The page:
As Skylar Wireman watched the puissance class on Friday night during the 2022 Washington International Horse Show (Maryland) and later walked up to the towering 6’10” wall, the thought that crossed her mind likely wasn’t shared by the majority of spectators that night: “Maybe I’ll get to do this next year.”
While the fall indoor show is still eight months away, the 18-year-old came one step closer to prepping for a puissance by winning the $15,000 DIHP Six-Bar on Feb. 3 during Desert Circuit IV at the Desert International Horse Park in Thermal, California, with Karen!
“It was a lot of fun. I cannot say I had ever jumped that big before,” Wireman said. “I think the biggest I’ve jumped is I’ve done a few 1.50-meter classes.”
Wireman said she didn’t initially intend to enter the 11-year-old Hanoverian (Levistano—Cleopatra, Cassus 2) mare owned by MJ and Todd Kaplan, but given the low entries, she thought it might be worth participating in a round or two.
“We weren’t planning on doing all of it, but she just kept doing phenomenal,” said Wireman. “We were messaging with [Olympic show jumper] Peter Wylde, and he was like, ‘Looking amazing. Keep going.’ ”
The class lasted for four rounds, with the final fence topping out at 1.70 meters. Four combinations made it to the final round, but Karen! and Wireman were the only ones to complete the line of fences without fault.
“I kind of had a sense for how big they can be,” she said. “But to actually be doing it, I never imagined I’d be jumping that big already.”
The approximately 16.1-hand mare was a good fit for the class, Wireman said.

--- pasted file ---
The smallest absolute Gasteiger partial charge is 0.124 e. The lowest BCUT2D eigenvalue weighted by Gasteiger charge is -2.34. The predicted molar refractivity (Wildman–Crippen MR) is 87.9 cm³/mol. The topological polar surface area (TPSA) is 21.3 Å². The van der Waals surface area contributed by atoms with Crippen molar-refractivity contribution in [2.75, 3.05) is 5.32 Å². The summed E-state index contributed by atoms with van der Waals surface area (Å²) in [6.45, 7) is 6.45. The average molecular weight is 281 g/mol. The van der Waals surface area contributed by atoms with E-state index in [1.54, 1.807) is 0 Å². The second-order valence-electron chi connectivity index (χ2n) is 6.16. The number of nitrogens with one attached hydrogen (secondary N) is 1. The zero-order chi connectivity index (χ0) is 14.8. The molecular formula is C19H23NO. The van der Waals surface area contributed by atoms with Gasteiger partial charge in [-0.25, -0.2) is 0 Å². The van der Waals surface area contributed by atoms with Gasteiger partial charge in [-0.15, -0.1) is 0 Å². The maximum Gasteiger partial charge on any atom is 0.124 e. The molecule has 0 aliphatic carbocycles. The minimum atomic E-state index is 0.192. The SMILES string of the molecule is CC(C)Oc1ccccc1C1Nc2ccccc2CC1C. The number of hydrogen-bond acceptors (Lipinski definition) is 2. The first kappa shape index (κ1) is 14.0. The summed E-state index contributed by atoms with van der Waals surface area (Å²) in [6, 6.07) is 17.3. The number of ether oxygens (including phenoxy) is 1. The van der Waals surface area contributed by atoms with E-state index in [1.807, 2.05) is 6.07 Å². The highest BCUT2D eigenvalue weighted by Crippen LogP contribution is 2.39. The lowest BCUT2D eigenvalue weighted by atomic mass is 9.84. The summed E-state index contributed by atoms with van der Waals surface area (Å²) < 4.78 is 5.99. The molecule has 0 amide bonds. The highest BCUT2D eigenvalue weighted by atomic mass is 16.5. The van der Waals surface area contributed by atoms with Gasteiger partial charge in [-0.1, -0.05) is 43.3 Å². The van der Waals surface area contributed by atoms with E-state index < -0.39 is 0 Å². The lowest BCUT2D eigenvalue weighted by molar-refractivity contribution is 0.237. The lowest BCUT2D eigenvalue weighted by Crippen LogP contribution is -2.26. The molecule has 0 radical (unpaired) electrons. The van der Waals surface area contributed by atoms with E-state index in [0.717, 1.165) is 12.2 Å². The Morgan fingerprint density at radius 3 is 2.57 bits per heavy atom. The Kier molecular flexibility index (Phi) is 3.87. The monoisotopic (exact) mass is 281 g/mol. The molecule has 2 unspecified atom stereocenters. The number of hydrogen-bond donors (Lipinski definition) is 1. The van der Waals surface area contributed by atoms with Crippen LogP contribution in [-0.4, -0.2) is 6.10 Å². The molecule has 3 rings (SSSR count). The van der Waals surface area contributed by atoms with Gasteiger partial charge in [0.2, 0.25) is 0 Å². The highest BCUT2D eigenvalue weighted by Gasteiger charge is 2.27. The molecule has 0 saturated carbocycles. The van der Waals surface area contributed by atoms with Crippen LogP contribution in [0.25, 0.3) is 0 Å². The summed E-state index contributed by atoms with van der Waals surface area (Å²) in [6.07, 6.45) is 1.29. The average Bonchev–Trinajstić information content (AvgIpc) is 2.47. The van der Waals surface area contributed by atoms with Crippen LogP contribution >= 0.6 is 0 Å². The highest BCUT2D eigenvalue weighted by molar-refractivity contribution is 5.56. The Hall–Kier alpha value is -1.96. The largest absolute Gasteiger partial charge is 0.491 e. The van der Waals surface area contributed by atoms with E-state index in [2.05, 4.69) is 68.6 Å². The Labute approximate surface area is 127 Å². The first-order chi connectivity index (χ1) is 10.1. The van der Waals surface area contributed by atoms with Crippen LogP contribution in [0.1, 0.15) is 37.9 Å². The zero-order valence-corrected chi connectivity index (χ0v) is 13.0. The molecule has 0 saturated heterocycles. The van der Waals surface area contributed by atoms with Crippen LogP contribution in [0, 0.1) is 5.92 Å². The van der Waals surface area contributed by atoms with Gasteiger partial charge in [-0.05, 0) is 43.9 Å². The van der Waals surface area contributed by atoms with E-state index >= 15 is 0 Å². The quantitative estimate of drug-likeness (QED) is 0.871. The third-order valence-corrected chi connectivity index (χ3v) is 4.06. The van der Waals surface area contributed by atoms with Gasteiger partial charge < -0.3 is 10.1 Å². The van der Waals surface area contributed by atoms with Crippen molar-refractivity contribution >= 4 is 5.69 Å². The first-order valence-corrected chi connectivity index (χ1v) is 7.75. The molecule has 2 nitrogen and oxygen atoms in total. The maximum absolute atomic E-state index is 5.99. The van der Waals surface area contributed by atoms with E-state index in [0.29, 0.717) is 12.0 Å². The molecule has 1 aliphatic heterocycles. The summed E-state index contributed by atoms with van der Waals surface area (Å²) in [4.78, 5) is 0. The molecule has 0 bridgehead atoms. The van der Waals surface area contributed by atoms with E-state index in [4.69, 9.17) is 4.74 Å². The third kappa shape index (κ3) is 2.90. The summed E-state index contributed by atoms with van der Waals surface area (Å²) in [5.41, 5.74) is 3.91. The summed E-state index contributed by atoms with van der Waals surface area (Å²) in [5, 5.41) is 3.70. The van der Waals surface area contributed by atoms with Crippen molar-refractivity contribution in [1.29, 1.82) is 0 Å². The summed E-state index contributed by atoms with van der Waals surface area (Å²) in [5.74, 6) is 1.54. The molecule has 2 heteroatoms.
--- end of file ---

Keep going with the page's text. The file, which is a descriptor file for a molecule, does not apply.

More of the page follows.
“She’s short coupled and quite a little powerhouse, so I knew she was the horse to do it,” she said. “A lot of times, people are like, ‘Make sure you sit up to the last element of it because it gets really tight at the end.’ As you know, two strides—as the jumps get bigger—it’s going to get tighter.
“But that mare, she compresses so well she just, like, loads and springs,” Wireman continued. “She’s really good at getting that short little stride and just kind of exploding off the ground.”
Watch their winning 1.70-meter round, courtesy of ShowGroundsLive.com:
While Karen! proved up for the challenge, it wasn’t long ago that she would’ve been considered a strange entry for class of that height.
Since coming to the U.S., she’d mostly competed at 1.20 meters with various riders. Wireman catch-rode the mare a couple times in the low junior jumpers in 2021, and when Karen! arrived in Wireman’s barn as a sales horse that November, many believed that height was where she topped out.
“The trainer didn’t really think she had more scope than the 1.25 meters,” said Wireman, “but once we got her we did a little more at home, and she easily jumped around 1.30, 1.35 meters”
The pair started the 2022 season by jumping clear with ease in the medium juniors in three shows at the height. After the EHV-1 outbreak shut down California shows last year, Wireman took Karen! to the World Equestrian Center-Ohio to gain valuable prize money to qualify for the FEI North American Youth Championships (Michigan). There, they showed in the high junior jumpers, where they won the division championship their first week at that height.
“There was just so much more talent in there,” Wireman said. “I never thought of jumping her in a class that big, but she really rose to the occasion.”
The pair competed in the Young Rider division at NAYC, then earned team silver in the Neue Schule/USEF Junior Jumper Prix Des States at the Pennsylvania National. They also took the medium junior/amateur jumper championship at Washington International.
These days, Wireman enters the mare in open 1.35- and 1.40-meter classes.
“She’s really fast in the speed classes, so if there’s a speed special, a 1.35- or 1.40-meter speed special, she’ll do those,” she said. “We kind of pick the special classes that we know she can really dominate in and do those with her.”
The name Karen! may immediately bring to mind the pop-culture stereotype of woman who is entitled and unreasonably demanding, but Wireman said that connotation doesn’t fit the mare at all.
“She’s super cuddly and in your pockets,” she said. “Her name does not suit her because she’s very sweet and gentle.”